Hundreds gathered in Israel on Saturday to rally against the government's plans to resettle at least 40,000 Bedouins. The proposal has triggered accusations of "discrimination" and "ethnic cleansing" from activists groups, sparking a protest in the UK.
The demonstrations were organized as part of an international "Day of Rage" against the proposed law which would arrange for Bedouin settlements to be created in southern Israel's Negev Desert, also known as the Prawer-Begin plan.
The Prawer Plan would see up to 40,000 (according to local media) and up to 70,000 (according to the Guardian) Bedouin removed from their homes in Negev, southern Israel. The plan also provided for the demolition of about 40 villages and confiscation of 70,000 hectares of land.
The Israeli government has said the Bedouins will be re-homed and granted compensation for the move. However, the UK-based charity, Palestine Solidarity Campaign, said that the plan heralds "the forced displacement of Palestinians from their homes and land, and systematic discrimination and separation."
On Saturday, the international "Day of Rage" which was proclaimed by rights groups prompted protests across Israel, in both Gaza City and in East Jerusalem, in addition to the UK.
In the Negev village of Houra, clashes broke out at the main demonstration where about 1,200 protesters had gathered. The action started out peacefully with people chanting against "fascism," Haaretz reports. But eventually some protesters started throwing stones at police.
The Israeli police responded with tear gas, stun grenades and water cannon. Eleven protesters got detained, with 10 police injured and a number of police vehicles damaged by stones.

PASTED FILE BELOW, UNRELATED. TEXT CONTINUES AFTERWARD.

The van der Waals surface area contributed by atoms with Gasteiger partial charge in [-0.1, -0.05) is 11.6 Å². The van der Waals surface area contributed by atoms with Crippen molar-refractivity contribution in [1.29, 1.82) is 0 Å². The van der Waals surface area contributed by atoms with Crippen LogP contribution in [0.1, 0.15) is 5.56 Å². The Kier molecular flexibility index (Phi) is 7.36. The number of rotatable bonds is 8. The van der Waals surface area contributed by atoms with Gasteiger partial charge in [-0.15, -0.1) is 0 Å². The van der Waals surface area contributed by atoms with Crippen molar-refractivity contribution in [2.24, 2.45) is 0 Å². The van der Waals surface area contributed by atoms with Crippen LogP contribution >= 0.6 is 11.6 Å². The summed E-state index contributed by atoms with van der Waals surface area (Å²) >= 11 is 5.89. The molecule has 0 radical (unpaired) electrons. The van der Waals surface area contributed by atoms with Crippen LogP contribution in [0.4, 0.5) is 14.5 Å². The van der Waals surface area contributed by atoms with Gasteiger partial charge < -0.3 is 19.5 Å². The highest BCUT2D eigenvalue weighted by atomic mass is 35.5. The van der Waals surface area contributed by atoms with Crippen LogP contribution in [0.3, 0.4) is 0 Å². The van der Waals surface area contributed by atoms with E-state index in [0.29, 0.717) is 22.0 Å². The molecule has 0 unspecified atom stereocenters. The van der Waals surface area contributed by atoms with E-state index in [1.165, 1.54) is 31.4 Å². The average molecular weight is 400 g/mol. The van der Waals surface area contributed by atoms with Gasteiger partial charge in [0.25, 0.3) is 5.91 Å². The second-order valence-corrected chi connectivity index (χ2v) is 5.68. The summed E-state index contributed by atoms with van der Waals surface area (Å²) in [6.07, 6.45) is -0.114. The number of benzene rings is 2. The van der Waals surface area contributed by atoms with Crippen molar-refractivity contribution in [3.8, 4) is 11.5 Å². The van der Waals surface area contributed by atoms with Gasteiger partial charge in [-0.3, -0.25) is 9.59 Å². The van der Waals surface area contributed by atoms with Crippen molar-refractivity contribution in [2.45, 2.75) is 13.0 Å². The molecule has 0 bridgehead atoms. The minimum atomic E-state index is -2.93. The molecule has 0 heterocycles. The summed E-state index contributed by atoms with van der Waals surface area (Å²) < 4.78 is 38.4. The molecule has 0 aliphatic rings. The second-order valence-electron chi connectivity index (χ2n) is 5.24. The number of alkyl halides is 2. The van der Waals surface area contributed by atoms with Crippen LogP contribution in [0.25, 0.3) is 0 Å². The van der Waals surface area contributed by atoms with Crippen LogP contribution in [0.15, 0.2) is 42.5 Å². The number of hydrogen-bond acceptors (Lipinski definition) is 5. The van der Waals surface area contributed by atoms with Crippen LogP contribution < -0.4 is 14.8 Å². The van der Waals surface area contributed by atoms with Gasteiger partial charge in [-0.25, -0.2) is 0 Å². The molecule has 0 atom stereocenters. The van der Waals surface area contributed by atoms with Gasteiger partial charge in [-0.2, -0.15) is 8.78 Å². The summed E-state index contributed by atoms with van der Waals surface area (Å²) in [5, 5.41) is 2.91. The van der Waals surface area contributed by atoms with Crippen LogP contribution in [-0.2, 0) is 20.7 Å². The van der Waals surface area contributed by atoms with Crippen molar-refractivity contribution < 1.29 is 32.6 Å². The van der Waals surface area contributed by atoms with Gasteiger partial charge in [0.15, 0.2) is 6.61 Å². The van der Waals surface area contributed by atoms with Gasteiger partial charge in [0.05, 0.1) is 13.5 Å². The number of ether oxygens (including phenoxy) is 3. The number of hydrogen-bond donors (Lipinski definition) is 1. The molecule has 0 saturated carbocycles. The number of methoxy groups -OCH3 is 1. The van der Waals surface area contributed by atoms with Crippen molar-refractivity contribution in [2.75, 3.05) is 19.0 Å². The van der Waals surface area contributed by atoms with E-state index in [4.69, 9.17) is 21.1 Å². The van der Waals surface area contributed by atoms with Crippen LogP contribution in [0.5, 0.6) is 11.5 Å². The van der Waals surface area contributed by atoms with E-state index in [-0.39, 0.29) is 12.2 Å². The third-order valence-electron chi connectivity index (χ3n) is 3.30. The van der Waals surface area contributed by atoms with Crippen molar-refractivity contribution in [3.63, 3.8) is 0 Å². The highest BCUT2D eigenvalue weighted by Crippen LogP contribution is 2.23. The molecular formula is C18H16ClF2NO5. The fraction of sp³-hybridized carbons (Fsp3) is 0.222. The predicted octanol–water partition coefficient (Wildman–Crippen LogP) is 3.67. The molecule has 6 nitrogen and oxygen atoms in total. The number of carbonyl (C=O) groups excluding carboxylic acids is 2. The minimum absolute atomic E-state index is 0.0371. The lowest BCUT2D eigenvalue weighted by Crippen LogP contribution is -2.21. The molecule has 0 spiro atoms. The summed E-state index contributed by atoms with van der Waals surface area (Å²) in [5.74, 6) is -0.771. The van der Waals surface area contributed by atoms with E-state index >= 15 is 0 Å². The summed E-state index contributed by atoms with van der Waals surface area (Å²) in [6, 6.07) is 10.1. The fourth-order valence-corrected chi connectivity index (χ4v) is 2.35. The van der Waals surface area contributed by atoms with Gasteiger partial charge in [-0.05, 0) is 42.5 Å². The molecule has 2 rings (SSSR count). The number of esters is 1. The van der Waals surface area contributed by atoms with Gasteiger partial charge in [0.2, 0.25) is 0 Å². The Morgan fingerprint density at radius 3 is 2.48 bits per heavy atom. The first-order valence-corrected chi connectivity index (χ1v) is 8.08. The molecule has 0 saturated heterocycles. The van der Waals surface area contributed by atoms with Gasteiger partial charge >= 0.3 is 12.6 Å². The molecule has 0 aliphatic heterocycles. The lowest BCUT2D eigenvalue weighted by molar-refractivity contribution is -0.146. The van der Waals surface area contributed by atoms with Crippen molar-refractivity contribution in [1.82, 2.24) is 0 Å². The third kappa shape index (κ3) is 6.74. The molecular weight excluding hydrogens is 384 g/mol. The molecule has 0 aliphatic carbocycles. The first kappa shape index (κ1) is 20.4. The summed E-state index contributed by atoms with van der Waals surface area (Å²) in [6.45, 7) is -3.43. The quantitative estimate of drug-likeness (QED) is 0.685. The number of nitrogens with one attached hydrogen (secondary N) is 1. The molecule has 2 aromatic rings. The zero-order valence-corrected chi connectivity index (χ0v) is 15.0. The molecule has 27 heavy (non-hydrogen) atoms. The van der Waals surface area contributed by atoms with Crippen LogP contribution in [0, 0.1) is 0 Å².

The draft legislation was adopted by the country's parliament, the Knesset, at its first reading in June, but still has two more readings in the Knesset before it becomes law.Protest in UK
There were also protests across the UK as Britons took to the streets to voice their anger at Israeli plans, while 50 high-profile British artists, writers, and musicians added their signatures to an open letter to the Israeli government denouncing the proposal.
The group published a letter in the Guardian on November 29 condemning the plan and urging the UK government to act. The letter contains the signatures of 50 public figures supporting the cause.
The document calls for immediate action from the British government, urging harsh measures rather than the usual diplomatic rhetoric.
"There can be no "business as usual' with a state which is preparing to ethnically cleanse 70,000 people. It's time to start challenging Israel's racism and apartheid policies," the activist group wrote in the letter.
In support of the letter mass protests have been planned across the United Kingdom on Saturday. The "Day of Rage" demonstrations will be held in Brighton, Bristol, Cardiff, Lambeth, as well as a number of locations in central London. In addition, Palestinians in Israel are staging mass demonstrations against the Prawer Plan to draw international attention.
Some Israeli media have also condemned the plan on the basis that the Bedouins are Israel citizens who were granted citizenship in the 1950s.